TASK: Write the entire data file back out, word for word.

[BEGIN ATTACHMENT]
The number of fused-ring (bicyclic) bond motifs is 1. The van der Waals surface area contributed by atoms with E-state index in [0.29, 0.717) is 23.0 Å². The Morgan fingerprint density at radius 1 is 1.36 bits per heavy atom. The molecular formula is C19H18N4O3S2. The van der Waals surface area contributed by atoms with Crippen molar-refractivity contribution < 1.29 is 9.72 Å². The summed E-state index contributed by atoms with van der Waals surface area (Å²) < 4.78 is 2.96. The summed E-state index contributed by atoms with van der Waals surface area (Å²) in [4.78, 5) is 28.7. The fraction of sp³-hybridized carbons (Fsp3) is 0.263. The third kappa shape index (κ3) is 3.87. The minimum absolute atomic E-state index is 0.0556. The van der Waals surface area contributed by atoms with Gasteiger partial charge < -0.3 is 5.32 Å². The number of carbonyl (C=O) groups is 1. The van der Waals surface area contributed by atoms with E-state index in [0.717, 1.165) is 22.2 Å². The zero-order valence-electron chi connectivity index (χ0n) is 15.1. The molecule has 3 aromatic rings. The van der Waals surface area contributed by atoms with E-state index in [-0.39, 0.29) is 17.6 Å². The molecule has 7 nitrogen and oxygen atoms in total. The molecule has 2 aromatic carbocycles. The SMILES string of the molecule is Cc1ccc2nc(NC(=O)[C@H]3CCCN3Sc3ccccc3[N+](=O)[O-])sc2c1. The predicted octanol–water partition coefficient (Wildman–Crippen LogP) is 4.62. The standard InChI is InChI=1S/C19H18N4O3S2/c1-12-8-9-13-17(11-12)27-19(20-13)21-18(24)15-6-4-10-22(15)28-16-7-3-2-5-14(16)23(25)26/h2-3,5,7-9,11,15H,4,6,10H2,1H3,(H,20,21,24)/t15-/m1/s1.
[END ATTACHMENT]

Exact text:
The number of fused-ring (bicyclic) bond motifs is 1. The van der Waals surface area contributed by atoms with E-state index in [0.29, 0.717) is 23.0 Å². The Morgan fingerprint density at radius 1 is 1.36 bits per heavy atom. The molecular formula is C19H18N4O3S2. The van der Waals surface area contributed by atoms with Crippen molar-refractivity contribution < 1.29 is 9.72 Å². The summed E-state index contributed by atoms with van der Waals surface area (Å²) < 4.78 is 2.96. The summed E-state index contributed by atoms with van der Waals surface area (Å²) in [4.78, 5) is 28.7. The fraction of sp³-hybridized carbons (Fsp3) is 0.263. The third kappa shape index (κ3) is 3.87. The minimum absolute atomic E-state index is 0.0556. The van der Waals surface area contributed by atoms with Gasteiger partial charge < -0.3 is 5.32 Å². The number of carbonyl (C=O) groups is 1. The van der Waals surface area contributed by atoms with E-state index in [0.717, 1.165) is 22.2 Å². The zero-order valence-electron chi connectivity index (χ0n) is 15.1. The molecule has 3 aromatic rings. The van der Waals surface area contributed by atoms with E-state index in [-0.39, 0.29) is 17.6 Å². The molecule has 7 nitrogen and oxygen atoms in total. The molecule has 2 aromatic carbocycles. The SMILES string of the molecule is Cc1ccc2nc(NC(=O)[C@H]3CCCN3Sc3ccccc3[N+](=O)[O-])sc2c1. The predicted octanol–water partition coefficient (Wildman–Crippen LogP) is 4.62. The standard InChI is InChI=1S/C19H18N4O3S2/c1-12-8-9-13-17(11-12)27-19(20-13)21-18(24)15-6-4-10-22(15)28-16-7-3-2-5-14(16)23(25)26/h2-3,5,7-9,11,15H,4,6,10H2,1H3,(H,20,21,24)/t15-/m1/s1.